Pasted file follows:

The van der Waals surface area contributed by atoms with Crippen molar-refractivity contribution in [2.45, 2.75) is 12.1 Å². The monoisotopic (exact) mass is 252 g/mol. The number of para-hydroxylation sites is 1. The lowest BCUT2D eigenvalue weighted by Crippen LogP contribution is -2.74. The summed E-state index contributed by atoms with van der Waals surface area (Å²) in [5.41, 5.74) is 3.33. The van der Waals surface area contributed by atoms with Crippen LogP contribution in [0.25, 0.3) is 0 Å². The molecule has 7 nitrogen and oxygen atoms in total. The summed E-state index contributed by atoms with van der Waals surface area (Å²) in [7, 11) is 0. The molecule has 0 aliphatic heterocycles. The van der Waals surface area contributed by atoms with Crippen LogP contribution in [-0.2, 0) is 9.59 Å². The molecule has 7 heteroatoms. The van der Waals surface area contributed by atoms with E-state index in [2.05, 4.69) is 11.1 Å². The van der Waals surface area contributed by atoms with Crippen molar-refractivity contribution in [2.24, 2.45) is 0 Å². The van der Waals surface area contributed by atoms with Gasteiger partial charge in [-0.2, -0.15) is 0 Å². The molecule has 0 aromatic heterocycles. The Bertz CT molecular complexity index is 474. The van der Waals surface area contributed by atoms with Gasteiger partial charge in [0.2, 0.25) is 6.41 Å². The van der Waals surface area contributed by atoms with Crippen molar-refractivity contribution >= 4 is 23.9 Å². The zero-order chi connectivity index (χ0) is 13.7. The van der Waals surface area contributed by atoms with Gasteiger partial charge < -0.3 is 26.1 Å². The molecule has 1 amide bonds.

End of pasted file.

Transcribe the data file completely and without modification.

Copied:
The van der Waals surface area contributed by atoms with Crippen molar-refractivity contribution in [2.45, 2.75) is 12.1 Å². The monoisotopic (exact) mass is 252 g/mol. The number of para-hydroxylation sites is 1. The lowest BCUT2D eigenvalue weighted by Crippen LogP contribution is -2.74. The summed E-state index contributed by atoms with van der Waals surface area (Å²) in [5.41, 5.74) is 3.33. The van der Waals surface area contributed by atoms with Crippen LogP contribution in [0.25, 0.3) is 0 Å². The molecule has 7 nitrogen and oxygen atoms in total. The summed E-state index contributed by atoms with van der Waals surface area (Å²) in [7, 11) is 0. The molecule has 0 aliphatic heterocycles. The van der Waals surface area contributed by atoms with Crippen LogP contribution in [-0.2, 0) is 9.59 Å². The molecule has 7 heteroatoms. The van der Waals surface area contributed by atoms with E-state index in [2.05, 4.69) is 11.1 Å². The van der Waals surface area contributed by atoms with Crippen molar-refractivity contribution in [2.24, 2.45) is 0 Å². The van der Waals surface area contributed by atoms with Gasteiger partial charge in [-0.2, -0.15) is 0 Å². The molecule has 0 aromatic heterocycles. The Bertz CT molecular complexity index is 474. The van der Waals surface area contributed by atoms with Gasteiger partial charge in [0.2, 0.25) is 6.41 Å². The van der Waals surface area contributed by atoms with Crippen molar-refractivity contribution >= 4 is 23.9 Å². The zero-order chi connectivity index (χ0) is 13.7. The van der Waals surface area contributed by atoms with Gasteiger partial charge < -0.3 is 26.1 Å². The molecule has 1 amide bonds.